Trimming the disability roster
PERHAPS it is because the announcement comes now -- at a season of the year when attention turns to the needs of the destitute and the unfortunate -- that the federal government's decision to begin a new review of persons receiving federal disability benefits may seem somewhat churlish. Indeed, criticism is already being expressed by lawyers and interest groups representing the 2.6 million people on United States social security disability rolls. Surely Washington -- and that means primarily the Reagan administration, although Congress is also involved -- should avoid a repetition of the abuses associated with its most recent review of disability rosters, between 1981 and 1984. That review came to a halt in 1984 after strong public condemnation, including a score of successful court challenges brought against the government.
The criticisms that were made of the earlier review were amply justified. Evidence was widespread that many decisions to drop individuals from receiving disability payments were based on careless analysis and capricious reasoning. Moreover, the review reflected an insensitivity that little becomes a nation which, historically, has sought to provide for those who are momentarily unable to join in the nation's larger drive toward economic or social progress. Of the 491,000 people told that they would not receive disability payments during the earlier review process (out of a total of 1.2 million cases reviewed), 291,000 were eventually restored to payment rolls after an appeal.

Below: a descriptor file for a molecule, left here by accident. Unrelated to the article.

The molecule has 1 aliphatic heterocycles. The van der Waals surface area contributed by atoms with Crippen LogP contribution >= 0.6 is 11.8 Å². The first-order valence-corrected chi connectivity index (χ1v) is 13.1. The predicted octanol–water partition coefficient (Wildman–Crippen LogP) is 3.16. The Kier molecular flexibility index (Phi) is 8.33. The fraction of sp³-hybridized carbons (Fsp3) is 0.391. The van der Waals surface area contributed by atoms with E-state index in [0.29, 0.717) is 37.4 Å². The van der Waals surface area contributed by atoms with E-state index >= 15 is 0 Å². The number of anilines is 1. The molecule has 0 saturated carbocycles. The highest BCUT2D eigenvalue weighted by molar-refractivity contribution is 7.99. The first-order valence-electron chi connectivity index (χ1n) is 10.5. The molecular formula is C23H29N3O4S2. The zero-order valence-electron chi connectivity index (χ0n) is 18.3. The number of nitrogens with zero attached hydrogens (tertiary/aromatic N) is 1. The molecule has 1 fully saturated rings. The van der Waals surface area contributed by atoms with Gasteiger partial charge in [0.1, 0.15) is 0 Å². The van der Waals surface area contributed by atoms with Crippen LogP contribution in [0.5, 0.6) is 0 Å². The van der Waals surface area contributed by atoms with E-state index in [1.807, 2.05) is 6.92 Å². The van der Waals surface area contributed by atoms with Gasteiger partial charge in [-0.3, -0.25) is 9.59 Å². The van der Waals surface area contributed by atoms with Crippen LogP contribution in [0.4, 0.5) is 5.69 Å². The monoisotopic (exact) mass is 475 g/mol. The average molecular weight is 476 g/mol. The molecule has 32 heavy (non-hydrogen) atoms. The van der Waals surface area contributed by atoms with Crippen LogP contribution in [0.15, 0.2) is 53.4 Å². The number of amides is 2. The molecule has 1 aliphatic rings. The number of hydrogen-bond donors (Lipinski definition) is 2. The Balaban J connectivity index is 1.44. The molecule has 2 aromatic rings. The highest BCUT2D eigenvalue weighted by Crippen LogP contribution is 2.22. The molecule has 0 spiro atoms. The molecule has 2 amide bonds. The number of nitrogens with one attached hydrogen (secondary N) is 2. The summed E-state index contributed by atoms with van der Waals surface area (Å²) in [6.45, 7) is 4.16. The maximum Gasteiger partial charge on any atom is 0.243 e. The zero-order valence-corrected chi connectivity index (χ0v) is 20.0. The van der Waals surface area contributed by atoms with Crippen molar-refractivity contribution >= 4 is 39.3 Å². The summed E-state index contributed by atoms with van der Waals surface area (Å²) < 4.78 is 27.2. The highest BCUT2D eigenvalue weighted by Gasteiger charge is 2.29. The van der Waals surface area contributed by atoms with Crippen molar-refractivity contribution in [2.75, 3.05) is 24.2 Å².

Some 200,000 were dropped from the disability rolls; of these, many would have come off the rolls in due course, and the cases of others are still pending.
What needs to be kept in careful focus now by the White House and the Social Security Administration, as a review begins again in January, is that nothing should stand in the way of an orderly and fair legal process. What is involved here is primarily a public-policy issue. In the earlier inquiry, unfortunately, a considerable amount of ideological fervor became embedded in the discussion -- a view that support programs are filled with the undeserving.
Washington has a responsibility to ensure that no one abuses the disability program. That was why Congress, back in 1980 during the Carter administration, first called for a review of the disability rosters. And it is why a continuing review, under careful legal safeguards, seems appropriate now.
But such a review should be undertaken with the tact, fairness, and genuine regard for the concerns of the individuals involved -- the overwhelming number of whom would work if they could find the opportunity to so. As the federal budget outcome the past year or so has shown, the American public, for all its proper regard for economy and prudent management in government, also cares deeply about maintaining the integrity of safety net programs designed to help fellow citizens in genuine need.